The Lost Egg Cups

Sunday, 8th August 2004
Wild West Yorkshire nature diary

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Speckled Shadebramble

speckled woodSpeckled Woods chase each other on the quarry path which is now closing up to become a narrow green corridor as shoots of ivy and bramble from the fence on one side grow towards the hawthorn branches on the other.


Coffee time at my Mum's and, to keep cool, we're sitting in the hall with the front door open. I sketch this Victorian style urn, one of a pair on either side of the stone steps at the front of the house. It's an accurate reproduction of a period design but when our family moved here in the 1950s the original Victorian urns still stood here.

urn 1958We referred to them as the egg cups (right): they were cast iron, painted white and each stood on a sandstone plinth, painted black.

One night during the 1960s thieves came into our garden, tipped out the plants and soil and made off with both urns. The next morning the police had a number of reports of similar thefts from around the neighbourhood. Victorian houses like ours had been targetted. Eventually detectives discovered that a gang were swooping on local towns, taking dozens of garden antiques, cleaning them up and shipping them to America. Police discovered and impounded a consignment that was awaiting shipment.

The successful conclusion of the case was celebrated by issuing a tie embroidered with an urn to the members of the team that tracked them down.

My Mum was looking forward to ours being returned in sand-blasted, freshly painted condition, but ours was one of those that didn't turn up.

The insurance money was welcome but the imitation basketwork white plastic planters that my Mum chose to replace them, though cheerful enough when filled with flowers, never had the cachet of the originals.

It wasn't until much later that she invested in the replicas.

Me (aged 7), Linda and Bill and the Egg Cups
Summer 1958


If you're reading this in America, just take a look out of your window would you please? You can't by any chance see our urns?

Village Buildings of Britain

I'm reading Matthew Rice's Village Buildings of Britain. Arts Review describes his drawings as 'having more body than Hugh Casson, more line than Paul Hogarth.'

I met both those enthusiasts of drawing buildings when I was a student at the Royal College of Art in the 1970s and I'm sorry that I didn't learn more from them about their differing approaches to the subject.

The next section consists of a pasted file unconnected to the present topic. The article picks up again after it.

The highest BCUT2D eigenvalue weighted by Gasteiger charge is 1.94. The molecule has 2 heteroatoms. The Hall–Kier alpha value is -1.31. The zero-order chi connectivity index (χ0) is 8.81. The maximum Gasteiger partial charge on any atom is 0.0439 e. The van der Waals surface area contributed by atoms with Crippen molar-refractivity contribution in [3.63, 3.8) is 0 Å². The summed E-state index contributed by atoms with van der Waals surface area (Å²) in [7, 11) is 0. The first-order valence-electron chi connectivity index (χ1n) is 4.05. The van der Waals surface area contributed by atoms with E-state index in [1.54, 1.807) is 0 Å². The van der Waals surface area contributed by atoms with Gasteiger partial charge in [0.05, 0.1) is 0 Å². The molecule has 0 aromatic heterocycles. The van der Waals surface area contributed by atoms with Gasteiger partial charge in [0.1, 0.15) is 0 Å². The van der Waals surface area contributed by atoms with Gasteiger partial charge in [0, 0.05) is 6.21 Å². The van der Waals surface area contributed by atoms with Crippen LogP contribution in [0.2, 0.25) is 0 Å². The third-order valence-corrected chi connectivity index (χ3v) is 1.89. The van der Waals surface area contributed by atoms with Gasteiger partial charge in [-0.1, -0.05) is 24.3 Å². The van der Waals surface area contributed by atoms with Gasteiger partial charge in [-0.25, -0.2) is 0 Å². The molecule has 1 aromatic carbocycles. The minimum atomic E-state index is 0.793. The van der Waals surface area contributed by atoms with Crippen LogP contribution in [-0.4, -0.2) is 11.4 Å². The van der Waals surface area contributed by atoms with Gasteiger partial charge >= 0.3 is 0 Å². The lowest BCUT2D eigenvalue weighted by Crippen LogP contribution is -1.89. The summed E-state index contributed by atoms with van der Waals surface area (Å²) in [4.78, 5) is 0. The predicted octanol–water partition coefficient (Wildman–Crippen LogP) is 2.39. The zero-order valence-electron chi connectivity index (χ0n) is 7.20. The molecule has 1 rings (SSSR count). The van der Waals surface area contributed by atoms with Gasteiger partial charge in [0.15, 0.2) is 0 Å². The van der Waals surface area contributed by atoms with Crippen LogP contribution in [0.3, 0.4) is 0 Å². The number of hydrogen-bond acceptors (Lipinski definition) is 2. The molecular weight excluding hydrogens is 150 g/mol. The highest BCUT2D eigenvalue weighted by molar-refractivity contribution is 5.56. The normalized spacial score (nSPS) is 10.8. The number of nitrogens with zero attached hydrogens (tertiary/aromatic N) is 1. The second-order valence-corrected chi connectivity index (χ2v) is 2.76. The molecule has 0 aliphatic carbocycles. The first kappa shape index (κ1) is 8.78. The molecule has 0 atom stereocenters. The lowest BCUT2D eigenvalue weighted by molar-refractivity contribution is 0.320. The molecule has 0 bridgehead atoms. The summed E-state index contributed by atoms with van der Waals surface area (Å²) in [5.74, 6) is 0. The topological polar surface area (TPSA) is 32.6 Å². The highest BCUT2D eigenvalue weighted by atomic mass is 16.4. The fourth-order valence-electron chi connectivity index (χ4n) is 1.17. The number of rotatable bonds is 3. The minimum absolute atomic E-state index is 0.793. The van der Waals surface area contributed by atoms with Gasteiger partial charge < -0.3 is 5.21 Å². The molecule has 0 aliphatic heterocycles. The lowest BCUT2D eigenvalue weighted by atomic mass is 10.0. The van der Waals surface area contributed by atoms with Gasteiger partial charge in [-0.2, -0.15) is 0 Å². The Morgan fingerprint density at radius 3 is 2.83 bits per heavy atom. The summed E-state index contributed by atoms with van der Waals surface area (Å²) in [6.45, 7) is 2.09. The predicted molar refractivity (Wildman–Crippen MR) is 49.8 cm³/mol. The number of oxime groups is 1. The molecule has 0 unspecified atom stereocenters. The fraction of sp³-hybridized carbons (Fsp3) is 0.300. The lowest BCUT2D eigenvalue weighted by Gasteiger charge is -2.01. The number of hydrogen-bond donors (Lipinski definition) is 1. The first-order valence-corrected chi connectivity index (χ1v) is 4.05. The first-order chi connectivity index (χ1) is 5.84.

As the Arts Review quote implies, Hugh Casson could tend to be rather light in touch in an elegant R.A. watercolourist way.

I wouldn't have said that Paul Hogarth was lacking in line but I feel that some of his work in the 1960s and 1970s suffered from taking on a strand of the international graphics style (gestural and leaning over backwards slightly) that was so fashionable in glossy magazines and colour supplements at the time. I love his early social realist pencil work and his later celebrations of buildings and their context but, his American glossies period; that I'm not so keen on.

Rooms for Improvement

Matthew Rice's pencil with light watercolour wash drawings are perfect for the story he's illustrating. His approach is summed up in his illustration of 'restoration' (below) in the introduction to his book. I'm so familiar with the 'over restored' look in example D and I can't help feeling that, if the owners of such buildings took a look at Rice's book and then took a look at the traditional buildings around them, we'd still have a lot more buildings like example A.

Copyright 1991 by Matthew Rice

Here is a house in four stages of restoration. At each stage another vital part of the character of the building is lost in the interests of 'improvement'. Worse still, the owner is under the illusion that he has been responsible for a sympathetic conversion.
Illustration and caption © 1991 by Matthew Rice


door knobVillage Buildings isn't really a lament what we've lost: it's more a celebration of the character and regional variety of vernacular buildings in England, Wales and Scotland, which we still have in abundance. There's a useful visual glossary of architectural terms at the end of the book.

It's a measure of how inspiring the book is that I'm now itching to get out and draw some buildings in the manner of Matthew Rice. My sketch of the reproduction Victorian urn at my Mum's is a small start.

The urns may be gone but the knob on my Mum's front door looks as if it could be the original 1860s fitting.

Evening Shower

rainSuch gentle rain and so welcome at the end of this sultry day. Barbara and I stand on the patio for a few moments to enjoy it.

'You haven't even got your shoes on!' she says.

'Do you wear your shoes when you get in the shower?'

It's a refreshing lukewarm sprinkling, accompanied by that delicious smell of rain slaking the accumulated warmth of the earth. Next Page

Related Link

Matthew Rice painter, designer and chicken keeper.

Richard Bell,

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